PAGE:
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Built Review
135
Schwerer Plattformwagen SSyms
6 Axle, 80t Schwerer Plattformwagen SSyms
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by: Carlos Martin [ VARANUSK ]

Intro

I will start this review by the end: this is probably the best kit I have found, or at least one of the top three for sure.
But let me clarify that I am a military modeller and not used to railway stuff, so my apologies in advanced if I have missed something a more trained eye could easily detect.
For me, the detail is excellent, the fit is perfect, there is no need to add anything and the instructions are a piece of art.
This model seems to have been designed with the modeller in mind, and with a lot of care to details.
The SSyms were built until the 90's, but some of the features changed over the time. Sabre has acknowledged Nick Tebbs and Nacho Roces for their technical support, as they identified post-war changes and a good number of small details that allow the kit such a degree of excellence.
Once said this, the rest of the review is more or less a praise of the kit with a few comments, as I hardly found any defect.
The Instructions

The instructions deserve a section of this review by themselves. They are the best I have ever seen, without any doubt.
It is an elegant A4 booklet of 17 pages, with a stylish black cover and satin paper.
The first page contains the typical advice of read before build, safety warnings and symbols used through out the instructions.
There is also a drawing of the sprues, marking the parts that will not be needed -I always like that, to ensure I do not leave behind any part needed.
Then come the instructions, with large and clear drawings, zoom-in of details, photos of the parts, warnings... when you have to take care with similar parts, it is mentioned, or if there is a tiny detail that you have not to remove thinking it is a mistake.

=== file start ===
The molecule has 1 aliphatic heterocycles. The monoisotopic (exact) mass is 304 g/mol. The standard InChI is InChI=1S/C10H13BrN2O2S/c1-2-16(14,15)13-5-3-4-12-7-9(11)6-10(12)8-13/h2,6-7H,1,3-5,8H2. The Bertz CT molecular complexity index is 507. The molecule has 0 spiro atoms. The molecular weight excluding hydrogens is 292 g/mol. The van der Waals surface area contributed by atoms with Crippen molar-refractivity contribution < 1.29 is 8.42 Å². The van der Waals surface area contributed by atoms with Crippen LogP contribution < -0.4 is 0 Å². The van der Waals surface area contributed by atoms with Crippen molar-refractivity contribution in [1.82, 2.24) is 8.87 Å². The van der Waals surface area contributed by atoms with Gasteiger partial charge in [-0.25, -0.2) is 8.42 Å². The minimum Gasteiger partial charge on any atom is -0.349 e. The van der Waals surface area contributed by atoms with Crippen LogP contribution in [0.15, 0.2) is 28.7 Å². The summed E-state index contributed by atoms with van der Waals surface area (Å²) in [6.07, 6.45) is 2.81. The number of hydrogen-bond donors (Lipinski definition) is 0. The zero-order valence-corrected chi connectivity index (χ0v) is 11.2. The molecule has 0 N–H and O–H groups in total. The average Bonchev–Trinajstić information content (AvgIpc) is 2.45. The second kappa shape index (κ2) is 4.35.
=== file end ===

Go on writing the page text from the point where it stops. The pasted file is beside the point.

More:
All is well noted and clear, you just need to take advantage of it and read carefully.
Colours are wisely used as well to identify parts, so you are not lost when they show a different view. The consistent color of the parts allow to immediately be aware of the orientation.
Another detail I liked is that some parts are marked as "use it or not at your discretion", for details that are present on the real wagon but will be hidden once finished, so depending on your modelling preferences you may add them or save time and move on.
The instructions have also a good number of photos of the real rail car for better comprehension of the position of parts.
Different options are clearly marked as well.
The next part shows the use of chocks, which are included in this special edition, with again several photos of Tiger tanks with them in use, how to connect two wagons and how to secure the tank using cables. Again, all is very clear and informative using plenty of photos of the kit, real photos and drawings.
Finally. the last two pages are for markings and painting. The decal sheet is reproduced there for quick reference. There are five views of the wagon with clear specification of the decals location and colours to be used.
The colours include the name, a small print of the shade and references of FS/RAL, VIC. (?), Tamiyha, Mr. Hobby and Vallejo.
The only (small) problem I found with the instructions is that the translation sometimes is a bit weird... but in any case it does not affect the usability.
There is an additional small sheet with instructions for the tracks and sleepers.
The kit

The kit is up to the instructions, with a great, fine detail and perfect fit. There is no unnecessary breakdown of parts, if something is made of four parts is because the final result looks better that if using less.
The Precision Pro Edition comes with fifteen plastic sprues (but half of them are quite small, carrying only 10 parts), a photoetch fret, metal cable, rubber hose (if you want to connect two wagons) and wooden chocks, plus two sections of rail tracks.
The wood of the chocks is very nice and can be left as is, requiring only some weathering.
The photoetch is slightly thicker than usual but does not look overscaled. It is easier to manipulate without damaging it and there are some spares for the smaller parts.
The kit has several tiny plastic parts, which are always attached to the sprue in a way that makes easier to remove it without damage.
Unfortunately my box arrived badly crushed and the sprues were deformed. The plastic is a bit soft, and probably thanks to that the large parts did not break -but were permanently bent.
The model reproduces the real structure under the deck: considering it was designed to stand up to 80t, its accurate recreation made all parts go to their place, and finally the deformations were almost gone.
A small complain I have is with seam lines, very prominent on large parts. However, it has been so carefully designed that most of them will not be visible on the final model. Except a few ones, I did not even care to remove them.